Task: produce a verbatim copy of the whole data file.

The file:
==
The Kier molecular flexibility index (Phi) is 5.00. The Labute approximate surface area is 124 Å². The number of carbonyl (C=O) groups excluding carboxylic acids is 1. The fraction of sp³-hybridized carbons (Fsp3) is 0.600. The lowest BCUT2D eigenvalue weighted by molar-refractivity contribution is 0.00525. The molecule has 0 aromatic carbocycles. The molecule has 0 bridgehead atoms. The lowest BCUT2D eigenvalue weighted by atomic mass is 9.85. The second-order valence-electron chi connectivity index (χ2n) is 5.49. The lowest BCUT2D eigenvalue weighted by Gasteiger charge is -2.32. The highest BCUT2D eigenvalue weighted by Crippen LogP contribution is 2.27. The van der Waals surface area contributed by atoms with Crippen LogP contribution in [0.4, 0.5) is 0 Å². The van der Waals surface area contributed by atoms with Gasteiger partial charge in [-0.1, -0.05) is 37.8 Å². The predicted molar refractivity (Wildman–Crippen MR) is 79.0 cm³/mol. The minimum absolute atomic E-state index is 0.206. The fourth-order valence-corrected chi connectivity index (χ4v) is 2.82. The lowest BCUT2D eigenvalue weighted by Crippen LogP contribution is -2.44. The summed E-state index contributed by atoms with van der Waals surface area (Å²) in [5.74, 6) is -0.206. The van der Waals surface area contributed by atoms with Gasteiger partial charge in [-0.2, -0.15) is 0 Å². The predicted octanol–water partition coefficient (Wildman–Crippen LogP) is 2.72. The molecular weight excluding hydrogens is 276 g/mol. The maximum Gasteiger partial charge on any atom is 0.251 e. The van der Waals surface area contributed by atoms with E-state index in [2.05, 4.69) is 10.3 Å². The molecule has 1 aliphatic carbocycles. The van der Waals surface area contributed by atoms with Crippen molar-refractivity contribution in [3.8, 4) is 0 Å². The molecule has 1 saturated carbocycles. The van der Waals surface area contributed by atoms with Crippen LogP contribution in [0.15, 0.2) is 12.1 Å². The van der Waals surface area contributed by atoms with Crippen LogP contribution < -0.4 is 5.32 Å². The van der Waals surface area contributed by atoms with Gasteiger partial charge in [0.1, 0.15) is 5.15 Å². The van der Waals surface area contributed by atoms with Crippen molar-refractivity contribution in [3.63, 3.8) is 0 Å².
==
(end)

The Kier molecular flexibility index (Phi) is 5.00. The Labute approximate surface area is 124 Å². The number of carbonyl (C=O) groups excluding carboxylic acids is 1. The fraction of sp³-hybridized carbons (Fsp3) is 0.600. The lowest BCUT2D eigenvalue weighted by molar-refractivity contribution is 0.00525. The molecule has 0 aromatic carbocycles. The molecule has 0 bridgehead atoms. The lowest BCUT2D eigenvalue weighted by atomic mass is 9.85. The second-order valence-electron chi connectivity index (χ2n) is 5.49. The lowest BCUT2D eigenvalue weighted by Gasteiger charge is -2.32. The highest BCUT2D eigenvalue weighted by Crippen LogP contribution is 2.27. The van der Waals surface area contributed by atoms with Crippen LogP contribution in [0.4, 0.5) is 0 Å². The van der Waals surface area contributed by atoms with Gasteiger partial charge in [-0.1, -0.05) is 37.8 Å². The predicted molar refractivity (Wildman–Crippen MR) is 79.0 cm³/mol. The minimum absolute atomic E-state index is 0.206. The fourth-order valence-corrected chi connectivity index (χ4v) is 2.82. The lowest BCUT2D eigenvalue weighted by Crippen LogP contribution is -2.44. The summed E-state index contributed by atoms with van der Waals surface area (Å²) in [5.74, 6) is -0.206. The van der Waals surface area contributed by atoms with Gasteiger partial charge in [-0.2, -0.15) is 0 Å². The predicted octanol–water partition coefficient (Wildman–Crippen LogP) is 2.72. The molecular weight excluding hydrogens is 276 g/mol. The maximum Gasteiger partial charge on any atom is 0.251 e. The van der Waals surface area contributed by atoms with E-state index in [2.05, 4.69) is 10.3 Å². The molecule has 1 aliphatic carbocycles. The van der Waals surface area contributed by atoms with Crippen molar-refractivity contribution in [3.8, 4) is 0 Å². The molecule has 1 saturated carbocycles. The van der Waals surface area contributed by atoms with Crippen LogP contribution in [0.15, 0.2) is 12.1 Å². The van der Waals surface area contributed by atoms with Crippen LogP contribution < -0.4 is 5.32 Å². The van der Waals surface area contributed by atoms with Gasteiger partial charge in [0.1, 0.15) is 5.15 Å². The van der Waals surface area contributed by atoms with Crippen molar-refractivity contribution in [3.63, 3.8) is 0 Å².